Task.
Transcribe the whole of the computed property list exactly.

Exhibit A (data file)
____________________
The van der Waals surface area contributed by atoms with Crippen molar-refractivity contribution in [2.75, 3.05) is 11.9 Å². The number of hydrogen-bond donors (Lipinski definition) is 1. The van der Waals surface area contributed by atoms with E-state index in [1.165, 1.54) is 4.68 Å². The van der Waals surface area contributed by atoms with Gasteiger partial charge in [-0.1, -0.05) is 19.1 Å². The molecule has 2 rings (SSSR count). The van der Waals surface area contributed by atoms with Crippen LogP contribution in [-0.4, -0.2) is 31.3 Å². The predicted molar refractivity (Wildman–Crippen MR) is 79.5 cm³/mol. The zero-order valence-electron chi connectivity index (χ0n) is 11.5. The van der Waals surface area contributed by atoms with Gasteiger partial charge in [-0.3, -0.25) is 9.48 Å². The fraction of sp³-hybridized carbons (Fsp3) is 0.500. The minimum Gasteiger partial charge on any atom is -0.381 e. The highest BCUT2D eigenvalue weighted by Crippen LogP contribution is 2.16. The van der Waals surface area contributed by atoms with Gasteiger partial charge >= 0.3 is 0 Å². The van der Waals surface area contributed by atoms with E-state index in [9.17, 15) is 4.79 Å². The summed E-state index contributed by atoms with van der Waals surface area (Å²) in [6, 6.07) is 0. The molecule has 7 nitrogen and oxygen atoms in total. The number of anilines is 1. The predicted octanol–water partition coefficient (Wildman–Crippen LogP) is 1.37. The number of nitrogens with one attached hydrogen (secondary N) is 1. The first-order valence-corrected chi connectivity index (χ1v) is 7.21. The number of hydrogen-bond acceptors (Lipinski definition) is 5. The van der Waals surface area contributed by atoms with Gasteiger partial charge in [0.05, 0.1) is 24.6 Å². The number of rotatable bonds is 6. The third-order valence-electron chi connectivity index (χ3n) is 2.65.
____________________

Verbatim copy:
The van der Waals surface area contributed by atoms with Crippen molar-refractivity contribution in [2.75, 3.05) is 11.9 Å². The number of hydrogen-bond donors (Lipinski definition) is 1. The van der Waals surface area contributed by atoms with E-state index in [1.165, 1.54) is 4.68 Å². The van der Waals surface area contributed by atoms with Gasteiger partial charge in [-0.1, -0.05) is 19.1 Å². The molecule has 2 rings (SSSR count). The van der Waals surface area contributed by atoms with Crippen LogP contribution in [-0.4, -0.2) is 31.3 Å². The predicted molar refractivity (Wildman–Crippen MR) is 79.5 cm³/mol. The zero-order valence-electron chi connectivity index (χ0n) is 11.5. The van der Waals surface area contributed by atoms with Gasteiger partial charge in [-0.3, -0.25) is 9.48 Å². The fraction of sp³-hybridized carbons (Fsp3) is 0.500. The minimum Gasteiger partial charge on any atom is -0.381 e. The highest BCUT2D eigenvalue weighted by Crippen LogP contribution is 2.16. The van der Waals surface area contributed by atoms with Gasteiger partial charge >= 0.3 is 0 Å². The van der Waals surface area contributed by atoms with E-state index in [9.17, 15) is 4.79 Å². The summed E-state index contributed by atoms with van der Waals surface area (Å²) in [6, 6.07) is 0. The molecule has 7 nitrogen and oxygen atoms in total. The number of anilines is 1. The predicted octanol–water partition coefficient (Wildman–Crippen LogP) is 1.37. The number of nitrogens with one attached hydrogen (secondary N) is 1. The first-order valence-corrected chi connectivity index (χ1v) is 7.21. The number of hydrogen-bond acceptors (Lipinski definition) is 5. The van der Waals surface area contributed by atoms with Gasteiger partial charge in [0.05, 0.1) is 24.6 Å². The number of rotatable bonds is 6. The third-order valence-electron chi connectivity index (χ3n) is 2.65.